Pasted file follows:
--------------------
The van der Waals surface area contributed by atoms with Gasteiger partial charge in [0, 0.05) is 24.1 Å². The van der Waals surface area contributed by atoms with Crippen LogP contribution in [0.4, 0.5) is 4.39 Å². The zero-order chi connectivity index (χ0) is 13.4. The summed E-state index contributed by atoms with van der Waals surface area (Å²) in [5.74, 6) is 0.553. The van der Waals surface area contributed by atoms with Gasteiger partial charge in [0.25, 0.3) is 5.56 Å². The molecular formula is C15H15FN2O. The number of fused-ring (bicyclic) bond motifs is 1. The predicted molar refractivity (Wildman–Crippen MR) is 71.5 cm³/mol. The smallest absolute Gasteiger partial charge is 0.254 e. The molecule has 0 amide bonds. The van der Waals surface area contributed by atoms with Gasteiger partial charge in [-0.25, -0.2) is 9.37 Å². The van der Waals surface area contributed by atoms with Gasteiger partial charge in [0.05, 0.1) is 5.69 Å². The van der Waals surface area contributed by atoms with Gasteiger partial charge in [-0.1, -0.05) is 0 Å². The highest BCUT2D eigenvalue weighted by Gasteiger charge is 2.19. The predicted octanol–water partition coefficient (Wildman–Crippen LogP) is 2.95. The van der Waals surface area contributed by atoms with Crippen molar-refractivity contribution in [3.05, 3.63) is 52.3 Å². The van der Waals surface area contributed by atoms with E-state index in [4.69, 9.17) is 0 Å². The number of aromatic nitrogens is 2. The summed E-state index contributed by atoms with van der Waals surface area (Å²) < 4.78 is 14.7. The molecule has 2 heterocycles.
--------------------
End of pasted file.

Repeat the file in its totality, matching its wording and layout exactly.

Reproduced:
The van der Waals surface area contributed by atoms with Gasteiger partial charge in [0, 0.05) is 24.1 Å². The van der Waals surface area contributed by atoms with Crippen LogP contribution in [0.4, 0.5) is 4.39 Å². The zero-order chi connectivity index (χ0) is 13.4. The summed E-state index contributed by atoms with van der Waals surface area (Å²) in [5.74, 6) is 0.553. The van der Waals surface area contributed by atoms with Gasteiger partial charge in [0.25, 0.3) is 5.56 Å². The molecular formula is C15H15FN2O. The number of fused-ring (bicyclic) bond motifs is 1. The predicted molar refractivity (Wildman–Crippen MR) is 71.5 cm³/mol. The smallest absolute Gasteiger partial charge is 0.254 e. The molecule has 0 amide bonds. The van der Waals surface area contributed by atoms with Gasteiger partial charge in [-0.25, -0.2) is 9.37 Å². The van der Waals surface area contributed by atoms with Gasteiger partial charge in [0.05, 0.1) is 5.69 Å². The van der Waals surface area contributed by atoms with Gasteiger partial charge in [-0.1, -0.05) is 0 Å². The highest BCUT2D eigenvalue weighted by Gasteiger charge is 2.19. The predicted octanol–water partition coefficient (Wildman–Crippen LogP) is 2.95. The van der Waals surface area contributed by atoms with Crippen molar-refractivity contribution in [3.05, 3.63) is 52.3 Å². The van der Waals surface area contributed by atoms with E-state index in [4.69, 9.17) is 0 Å². The number of aromatic nitrogens is 2. The summed E-state index contributed by atoms with van der Waals surface area (Å²) < 4.78 is 14.7. The molecule has 2 heterocycles.